Google has rejected calls for it to pay millions of dollars each year to Australian media companies, arguing that news searches "represent only a tiny number of queries" on its site.
Australia is currently drafting new rules which would force firms such as Google and Facebook to share the advertising revenue that they generate from including news on their sites with publishers of the content.
Last month, the chairman of Nine Entertainment, a major Australian media firm, said internet sites should be paying around A$600m or over £300m every year to the news companies – around 10pc of the amount he estimated the companies made through online advertising in Australia in 2018.
However, overnight Google Australia managing director Mel Silva rejected the claims, saying the figure was far lower.
She said Google had made only around A$10m in revenue from news-linked advertising last year and, in that year, news-related queries had accounted for slightly more than 1pc of total queries on Google Search in Australia.
"The bulk of our revenue comes not from news queries, but from queries with commercial intent, as when someone searches for 'running shoes' and then clicks on an ad," she wrote on a blog for Google.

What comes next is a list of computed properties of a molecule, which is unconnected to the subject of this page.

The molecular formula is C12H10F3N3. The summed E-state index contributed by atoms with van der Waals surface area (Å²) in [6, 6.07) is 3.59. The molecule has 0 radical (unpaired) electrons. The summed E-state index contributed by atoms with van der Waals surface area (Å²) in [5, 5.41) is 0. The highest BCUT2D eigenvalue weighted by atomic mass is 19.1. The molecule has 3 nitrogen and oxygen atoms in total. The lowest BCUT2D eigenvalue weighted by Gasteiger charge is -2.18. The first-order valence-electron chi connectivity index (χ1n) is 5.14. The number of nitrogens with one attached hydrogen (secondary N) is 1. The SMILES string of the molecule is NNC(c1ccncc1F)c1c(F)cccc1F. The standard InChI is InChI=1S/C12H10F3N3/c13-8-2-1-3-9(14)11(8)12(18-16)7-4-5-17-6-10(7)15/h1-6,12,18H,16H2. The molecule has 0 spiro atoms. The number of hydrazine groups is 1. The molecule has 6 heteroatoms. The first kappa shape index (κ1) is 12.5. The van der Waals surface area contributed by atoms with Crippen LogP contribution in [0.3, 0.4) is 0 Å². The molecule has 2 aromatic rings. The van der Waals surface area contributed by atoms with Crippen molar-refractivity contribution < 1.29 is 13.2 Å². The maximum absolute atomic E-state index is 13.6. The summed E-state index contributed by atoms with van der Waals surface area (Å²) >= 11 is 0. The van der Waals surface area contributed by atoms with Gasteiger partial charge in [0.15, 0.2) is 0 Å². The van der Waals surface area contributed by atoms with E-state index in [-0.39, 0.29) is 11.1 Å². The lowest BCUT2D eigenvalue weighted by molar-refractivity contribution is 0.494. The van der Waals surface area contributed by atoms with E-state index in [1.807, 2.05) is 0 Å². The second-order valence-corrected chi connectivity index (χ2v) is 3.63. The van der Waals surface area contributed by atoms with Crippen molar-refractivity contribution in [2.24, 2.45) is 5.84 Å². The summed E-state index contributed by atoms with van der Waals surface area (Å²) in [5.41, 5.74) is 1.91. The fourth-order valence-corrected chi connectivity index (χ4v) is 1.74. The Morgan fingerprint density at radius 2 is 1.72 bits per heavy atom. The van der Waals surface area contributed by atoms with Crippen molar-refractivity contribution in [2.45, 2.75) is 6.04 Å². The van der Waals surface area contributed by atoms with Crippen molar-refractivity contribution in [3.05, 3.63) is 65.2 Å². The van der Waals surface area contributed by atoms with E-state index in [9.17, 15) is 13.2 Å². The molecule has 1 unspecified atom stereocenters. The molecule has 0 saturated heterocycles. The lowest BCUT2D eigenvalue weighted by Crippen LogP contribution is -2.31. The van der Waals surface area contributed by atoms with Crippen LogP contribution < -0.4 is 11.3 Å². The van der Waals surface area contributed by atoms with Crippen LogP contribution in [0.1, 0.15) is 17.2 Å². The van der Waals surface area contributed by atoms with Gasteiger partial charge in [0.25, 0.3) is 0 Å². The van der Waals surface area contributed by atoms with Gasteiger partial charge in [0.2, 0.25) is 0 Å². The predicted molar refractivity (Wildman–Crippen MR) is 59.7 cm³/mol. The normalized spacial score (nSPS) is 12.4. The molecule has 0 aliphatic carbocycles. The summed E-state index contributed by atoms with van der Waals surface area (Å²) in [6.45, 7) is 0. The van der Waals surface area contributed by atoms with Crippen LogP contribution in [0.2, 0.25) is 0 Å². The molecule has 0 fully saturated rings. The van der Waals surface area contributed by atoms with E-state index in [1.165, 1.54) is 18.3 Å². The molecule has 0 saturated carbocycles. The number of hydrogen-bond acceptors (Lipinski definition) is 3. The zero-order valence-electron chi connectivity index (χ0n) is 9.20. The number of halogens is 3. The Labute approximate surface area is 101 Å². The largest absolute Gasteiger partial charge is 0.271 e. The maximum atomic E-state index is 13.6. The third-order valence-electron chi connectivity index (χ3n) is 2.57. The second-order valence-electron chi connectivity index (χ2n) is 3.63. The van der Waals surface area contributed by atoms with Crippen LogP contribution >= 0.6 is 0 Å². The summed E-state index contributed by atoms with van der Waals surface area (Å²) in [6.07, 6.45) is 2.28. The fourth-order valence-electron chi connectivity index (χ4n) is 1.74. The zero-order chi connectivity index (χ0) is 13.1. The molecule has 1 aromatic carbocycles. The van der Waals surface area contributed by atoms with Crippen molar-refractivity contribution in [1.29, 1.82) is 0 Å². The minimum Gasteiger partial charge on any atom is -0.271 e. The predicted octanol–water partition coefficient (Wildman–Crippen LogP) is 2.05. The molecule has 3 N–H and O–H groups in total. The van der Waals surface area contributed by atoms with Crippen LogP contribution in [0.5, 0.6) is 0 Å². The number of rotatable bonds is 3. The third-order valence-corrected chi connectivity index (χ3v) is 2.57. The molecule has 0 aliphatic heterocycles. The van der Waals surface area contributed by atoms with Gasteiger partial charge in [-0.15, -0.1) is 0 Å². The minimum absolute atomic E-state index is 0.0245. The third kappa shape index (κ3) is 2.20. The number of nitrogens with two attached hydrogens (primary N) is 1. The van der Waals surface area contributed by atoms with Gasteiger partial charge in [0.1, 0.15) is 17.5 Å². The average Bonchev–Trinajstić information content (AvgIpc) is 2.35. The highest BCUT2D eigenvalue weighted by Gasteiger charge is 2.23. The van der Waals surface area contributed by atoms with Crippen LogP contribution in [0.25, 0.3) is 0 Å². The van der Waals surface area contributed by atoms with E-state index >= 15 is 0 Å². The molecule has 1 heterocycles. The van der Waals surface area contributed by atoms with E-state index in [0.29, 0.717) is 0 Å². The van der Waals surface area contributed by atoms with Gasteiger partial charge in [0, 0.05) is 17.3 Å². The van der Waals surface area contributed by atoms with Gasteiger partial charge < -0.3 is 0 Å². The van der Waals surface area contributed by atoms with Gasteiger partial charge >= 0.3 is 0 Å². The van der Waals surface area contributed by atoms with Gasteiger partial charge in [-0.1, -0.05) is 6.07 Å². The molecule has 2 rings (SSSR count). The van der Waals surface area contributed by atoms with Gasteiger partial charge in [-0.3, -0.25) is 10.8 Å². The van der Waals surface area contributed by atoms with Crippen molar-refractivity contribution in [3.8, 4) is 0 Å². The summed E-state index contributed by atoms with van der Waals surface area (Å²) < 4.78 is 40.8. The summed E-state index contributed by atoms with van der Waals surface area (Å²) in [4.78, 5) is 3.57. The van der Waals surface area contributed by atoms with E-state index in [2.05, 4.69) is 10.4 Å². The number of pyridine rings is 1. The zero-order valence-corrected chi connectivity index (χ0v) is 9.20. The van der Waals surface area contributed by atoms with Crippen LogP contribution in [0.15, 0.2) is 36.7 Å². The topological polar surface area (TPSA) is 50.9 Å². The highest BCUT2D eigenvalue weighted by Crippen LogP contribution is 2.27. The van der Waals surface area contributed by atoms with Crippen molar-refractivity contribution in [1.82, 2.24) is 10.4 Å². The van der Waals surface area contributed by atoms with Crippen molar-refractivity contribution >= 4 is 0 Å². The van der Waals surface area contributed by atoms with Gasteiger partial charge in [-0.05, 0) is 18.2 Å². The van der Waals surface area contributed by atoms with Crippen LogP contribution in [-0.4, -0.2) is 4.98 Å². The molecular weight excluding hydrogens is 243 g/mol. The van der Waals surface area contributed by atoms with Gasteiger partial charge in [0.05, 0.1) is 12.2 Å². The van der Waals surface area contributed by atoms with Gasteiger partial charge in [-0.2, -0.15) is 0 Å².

"We all agree that high-quality news has great social value, but we need to understand the economics as well."
Ms Silva added that news sites derived benefits from being on Google: "To put it plainly, a lot of people (Australians and beyond) click from Google through to Australian news websites, which gives publishers the chance to make money by showing them ads or turning them into paying subscribers."
She said it was "important to base decisions on facts, not inaccurate numbers and unfounded assertions".
Australia is not alone in trying to force big technology companies to share advertising revenue with publishers, and both Spain and France have attempted similar steps, with little success.
In Spain, for example, Google pulled its Google News service after the country made it mandatory for the platforms to pay publishers. The French competition authority in April ordered Google to negotiate with French media firms.